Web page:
Members of the House Republican leadership gathered yesterday to announce their new proposal for job growth. In the 2010 midterms, Republicans continually hammered Democrats for not focusing 100 percent of their time on job creation, though once elected, the GOP has spent the majority of their time gutting funding for liberals' favorite programs rather than restarting the economy. Republicans are likely shifting attention back to their pledge on jobs after Rep.
Senate Democrats plan to introduce taxes on the extremely wealthy to combat Republicans' insistence that taxes must be off the table in a deficit-reduction deal. According toThe Hill, they want to either cut the Bush tax cuts for people earning over $1 million a year or alternatively add a 3 to 5.4 percent surtax on millionaires and billionaires.
As the Prospect's Jamelle Bouie also notes, earlier this week Oklahoma Sen. Tom Coburn abandoned the Gang of Six, the bipartisan group of senators negotiating a deal for deficit reduction. Any compromise reached by the five remaining senators will likely go nowhere without Coburn's conservative cred.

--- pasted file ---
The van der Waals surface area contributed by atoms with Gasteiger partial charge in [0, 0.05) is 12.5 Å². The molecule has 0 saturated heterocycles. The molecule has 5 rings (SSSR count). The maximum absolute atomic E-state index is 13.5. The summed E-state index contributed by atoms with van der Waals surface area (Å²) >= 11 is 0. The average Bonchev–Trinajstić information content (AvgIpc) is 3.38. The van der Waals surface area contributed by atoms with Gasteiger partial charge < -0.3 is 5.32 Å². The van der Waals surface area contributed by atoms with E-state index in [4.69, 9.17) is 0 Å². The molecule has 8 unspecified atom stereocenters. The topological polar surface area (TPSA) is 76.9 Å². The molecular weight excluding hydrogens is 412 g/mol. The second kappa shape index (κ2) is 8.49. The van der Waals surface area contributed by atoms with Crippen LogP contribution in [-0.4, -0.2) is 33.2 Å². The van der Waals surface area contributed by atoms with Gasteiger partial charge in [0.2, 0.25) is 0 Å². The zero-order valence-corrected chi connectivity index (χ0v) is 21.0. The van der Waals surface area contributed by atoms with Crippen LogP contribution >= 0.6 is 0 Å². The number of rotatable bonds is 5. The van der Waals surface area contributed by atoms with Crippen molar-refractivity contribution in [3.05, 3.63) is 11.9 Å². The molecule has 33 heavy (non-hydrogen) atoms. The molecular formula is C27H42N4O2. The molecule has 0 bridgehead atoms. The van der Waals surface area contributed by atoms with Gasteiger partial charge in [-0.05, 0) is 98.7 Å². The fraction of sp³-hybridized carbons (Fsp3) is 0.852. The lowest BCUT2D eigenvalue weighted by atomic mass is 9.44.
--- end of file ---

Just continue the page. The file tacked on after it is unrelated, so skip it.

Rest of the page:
Coburn turned to The Washington Post's editorial pages to explain his decision, though he devotes the bulk of the piece to lamenting gridlock in the Senate.
The docket of candidates for the Republican presidential field has almost finalized after a slow start earlier this year. It is increasingly clear that Michele Bachmann and Jon Huntsman are primed to enter the field, and both Mike Huckabee and Donald Trump removed themselves out of contention over the last several days. Mitch Daniels and Sarah Palin remain the only prominent possible candidates whose intentions are unclear.
Rep. Paul Ryan's plan to re-create Medicare as a voucher system has a next to zero chance of becoming law now that Senate Republicans have excluded it from their own budget proposal and GOP presidential contenders like Newt Gingrich are openly criticizing it.